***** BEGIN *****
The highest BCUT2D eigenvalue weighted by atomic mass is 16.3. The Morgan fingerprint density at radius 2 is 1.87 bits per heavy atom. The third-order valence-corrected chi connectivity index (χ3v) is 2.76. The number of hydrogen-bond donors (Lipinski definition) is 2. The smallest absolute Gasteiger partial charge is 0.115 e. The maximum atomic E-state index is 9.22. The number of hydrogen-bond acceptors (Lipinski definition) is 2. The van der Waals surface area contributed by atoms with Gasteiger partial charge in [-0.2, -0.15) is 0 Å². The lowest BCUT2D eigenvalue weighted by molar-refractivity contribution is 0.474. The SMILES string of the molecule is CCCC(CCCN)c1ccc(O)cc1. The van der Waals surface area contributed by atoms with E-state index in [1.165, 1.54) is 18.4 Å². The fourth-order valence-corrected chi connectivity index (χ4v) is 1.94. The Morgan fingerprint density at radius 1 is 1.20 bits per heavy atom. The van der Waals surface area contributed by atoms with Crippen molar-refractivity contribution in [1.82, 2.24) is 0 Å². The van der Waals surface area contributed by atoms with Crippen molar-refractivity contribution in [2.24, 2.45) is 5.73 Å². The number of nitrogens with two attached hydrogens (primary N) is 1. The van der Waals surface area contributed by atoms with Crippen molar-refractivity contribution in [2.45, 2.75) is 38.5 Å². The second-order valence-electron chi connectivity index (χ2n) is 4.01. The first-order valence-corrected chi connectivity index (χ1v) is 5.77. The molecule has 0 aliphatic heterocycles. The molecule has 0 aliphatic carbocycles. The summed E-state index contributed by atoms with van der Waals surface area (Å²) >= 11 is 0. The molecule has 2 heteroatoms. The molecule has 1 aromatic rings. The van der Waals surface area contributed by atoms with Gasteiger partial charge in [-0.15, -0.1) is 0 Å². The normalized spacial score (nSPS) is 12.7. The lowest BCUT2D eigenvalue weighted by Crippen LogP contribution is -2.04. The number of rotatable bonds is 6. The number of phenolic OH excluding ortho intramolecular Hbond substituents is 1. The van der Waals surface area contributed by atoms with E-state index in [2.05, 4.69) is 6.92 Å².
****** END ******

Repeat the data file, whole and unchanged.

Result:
The highest BCUT2D eigenvalue weighted by atomic mass is 16.3. The Morgan fingerprint density at radius 2 is 1.87 bits per heavy atom. The third-order valence-corrected chi connectivity index (χ3v) is 2.76. The number of hydrogen-bond donors (Lipinski definition) is 2. The smallest absolute Gasteiger partial charge is 0.115 e. The maximum atomic E-state index is 9.22. The number of hydrogen-bond acceptors (Lipinski definition) is 2. The van der Waals surface area contributed by atoms with Gasteiger partial charge in [-0.2, -0.15) is 0 Å². The lowest BCUT2D eigenvalue weighted by molar-refractivity contribution is 0.474. The SMILES string of the molecule is CCCC(CCCN)c1ccc(O)cc1. The van der Waals surface area contributed by atoms with E-state index in [1.165, 1.54) is 18.4 Å². The fourth-order valence-corrected chi connectivity index (χ4v) is 1.94. The Morgan fingerprint density at radius 1 is 1.20 bits per heavy atom. The van der Waals surface area contributed by atoms with Crippen molar-refractivity contribution in [1.82, 2.24) is 0 Å². The van der Waals surface area contributed by atoms with Crippen molar-refractivity contribution in [2.24, 2.45) is 5.73 Å². The number of nitrogens with two attached hydrogens (primary N) is 1. The van der Waals surface area contributed by atoms with Crippen molar-refractivity contribution in [2.45, 2.75) is 38.5 Å². The second-order valence-electron chi connectivity index (χ2n) is 4.01. The first-order valence-corrected chi connectivity index (χ1v) is 5.77. The molecule has 0 aliphatic heterocycles. The molecule has 0 aliphatic carbocycles. The summed E-state index contributed by atoms with van der Waals surface area (Å²) >= 11 is 0. The molecule has 2 heteroatoms. The molecule has 1 aromatic rings. The van der Waals surface area contributed by atoms with Gasteiger partial charge in [-0.15, -0.1) is 0 Å². The normalized spacial score (nSPS) is 12.7. The lowest BCUT2D eigenvalue weighted by Crippen LogP contribution is -2.04. The number of rotatable bonds is 6. The number of phenolic OH excluding ortho intramolecular Hbond substituents is 1. The van der Waals surface area contributed by atoms with E-state index in [2.05, 4.69) is 6.92 Å².